Pictorial Space: New Textile Images
Date: Sep 15 - Dec 2, 1990
Artist: Marna Goldstein Brauner, Nancy Edell, Marcel Marois
Curated by: Susan Warner Keene
The 1990 exhibition Pictorial Space: New Textile Images focuses on the work of three artists: Marna Goldstein Brauner, Nancy Edell and Marcel Marois, and provides an opportunity to take a closer look at contemporary storytelling and the significance of individual techniques – in this case, textile collage, rug hooking and woven tapestry.
Each artist takes a highly personalized approach to the invention of the imagery, deriving iconography from personal experience and extending it into allegorical narrative forms. Inextricable from this narrative is the physical nature of the objects themselves – the interplay of image and structure affirms the possibility of an expressive textile art that can refine the language of material and process while speaking of life and spirit.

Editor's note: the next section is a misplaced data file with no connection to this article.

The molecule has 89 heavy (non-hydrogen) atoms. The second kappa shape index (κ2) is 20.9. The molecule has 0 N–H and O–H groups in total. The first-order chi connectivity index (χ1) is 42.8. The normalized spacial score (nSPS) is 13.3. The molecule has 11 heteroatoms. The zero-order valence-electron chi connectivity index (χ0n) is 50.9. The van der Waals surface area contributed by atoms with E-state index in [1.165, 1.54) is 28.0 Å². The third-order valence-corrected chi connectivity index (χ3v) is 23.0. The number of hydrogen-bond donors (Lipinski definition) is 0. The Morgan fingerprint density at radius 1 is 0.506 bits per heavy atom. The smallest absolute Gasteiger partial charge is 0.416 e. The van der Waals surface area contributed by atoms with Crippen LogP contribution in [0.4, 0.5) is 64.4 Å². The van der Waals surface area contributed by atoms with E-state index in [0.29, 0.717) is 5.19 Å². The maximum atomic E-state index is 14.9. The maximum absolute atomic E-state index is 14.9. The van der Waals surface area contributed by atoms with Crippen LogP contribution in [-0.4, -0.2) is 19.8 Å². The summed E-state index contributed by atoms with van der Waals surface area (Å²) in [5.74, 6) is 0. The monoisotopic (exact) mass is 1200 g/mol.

Pictorial space: New textile images focuses on the work of three artists: Marna Goldstein Brauner, Nancy Edell and Marcel Marois. Each of the artists takes a highly individual approach to imagery and medium. In bringing their work together, the exhibition provides a welcome opportunity to take a close look at contemporary intentions and methods.
Marna Goldstein Brauner uses photo silkscreen methods to layer and repeat images on linen cloth, then goes on to add further layers of embroidery, beading and sequins until her cloths attain great richness and density.
Nancy Edell’s hooked rugs reflect her interest in the conflict between myth and reality, particularly as it is expressed in sexual politics. Her choice of this medium – commonly dismissed as merely a comfortable domestic textile – enhances the irony she portrays.
Marcel Marois is a Quebec City artist whose large tapestries have won him an international reputation. While working with traditional Gobelin weaving techniques (characteristic of tapestry produced at the Gobelins works in Paris, France), Marois draws on news-media coverage of environmental issues for his powerful images, which are tense with an atmosphere of crisis.
Pictorial Space - Curatorial Essay, By Susan Warner Keene